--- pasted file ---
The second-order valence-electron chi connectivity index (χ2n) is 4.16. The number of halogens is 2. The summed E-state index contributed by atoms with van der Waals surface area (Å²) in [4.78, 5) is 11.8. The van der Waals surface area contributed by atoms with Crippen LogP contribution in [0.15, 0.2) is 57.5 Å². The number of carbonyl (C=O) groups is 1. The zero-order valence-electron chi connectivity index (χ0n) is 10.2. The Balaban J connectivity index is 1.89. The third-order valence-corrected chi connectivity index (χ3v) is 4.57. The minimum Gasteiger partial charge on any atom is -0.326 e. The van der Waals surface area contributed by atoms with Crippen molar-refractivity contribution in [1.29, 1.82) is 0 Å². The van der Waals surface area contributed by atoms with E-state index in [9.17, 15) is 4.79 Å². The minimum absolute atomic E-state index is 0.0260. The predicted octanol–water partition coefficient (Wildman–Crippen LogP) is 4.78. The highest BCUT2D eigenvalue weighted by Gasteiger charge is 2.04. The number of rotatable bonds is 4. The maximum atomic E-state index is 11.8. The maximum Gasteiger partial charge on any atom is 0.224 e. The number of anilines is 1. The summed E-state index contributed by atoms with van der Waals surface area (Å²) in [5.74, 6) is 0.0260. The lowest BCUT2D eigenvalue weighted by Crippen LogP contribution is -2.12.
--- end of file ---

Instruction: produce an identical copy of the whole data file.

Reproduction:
The second-order valence-electron chi connectivity index (χ2n) is 4.16. The number of halogens is 2. The summed E-state index contributed by atoms with van der Waals surface area (Å²) in [4.78, 5) is 11.8. The van der Waals surface area contributed by atoms with Crippen LogP contribution in [0.15, 0.2) is 57.5 Å². The number of carbonyl (C=O) groups is 1. The zero-order valence-electron chi connectivity index (χ0n) is 10.2. The Balaban J connectivity index is 1.89. The third-order valence-corrected chi connectivity index (χ3v) is 4.57. The minimum Gasteiger partial charge on any atom is -0.326 e. The van der Waals surface area contributed by atoms with Crippen molar-refractivity contribution in [1.29, 1.82) is 0 Å². The van der Waals surface area contributed by atoms with E-state index in [9.17, 15) is 4.79 Å². The minimum absolute atomic E-state index is 0.0260. The predicted octanol–water partition coefficient (Wildman–Crippen LogP) is 4.78. The highest BCUT2D eigenvalue weighted by Gasteiger charge is 2.04. The number of rotatable bonds is 4. The maximum atomic E-state index is 11.8. The maximum Gasteiger partial charge on any atom is 0.224 e. The number of anilines is 1. The summed E-state index contributed by atoms with van der Waals surface area (Å²) in [5.74, 6) is 0.0260. The lowest BCUT2D eigenvalue weighted by Crippen LogP contribution is -2.12.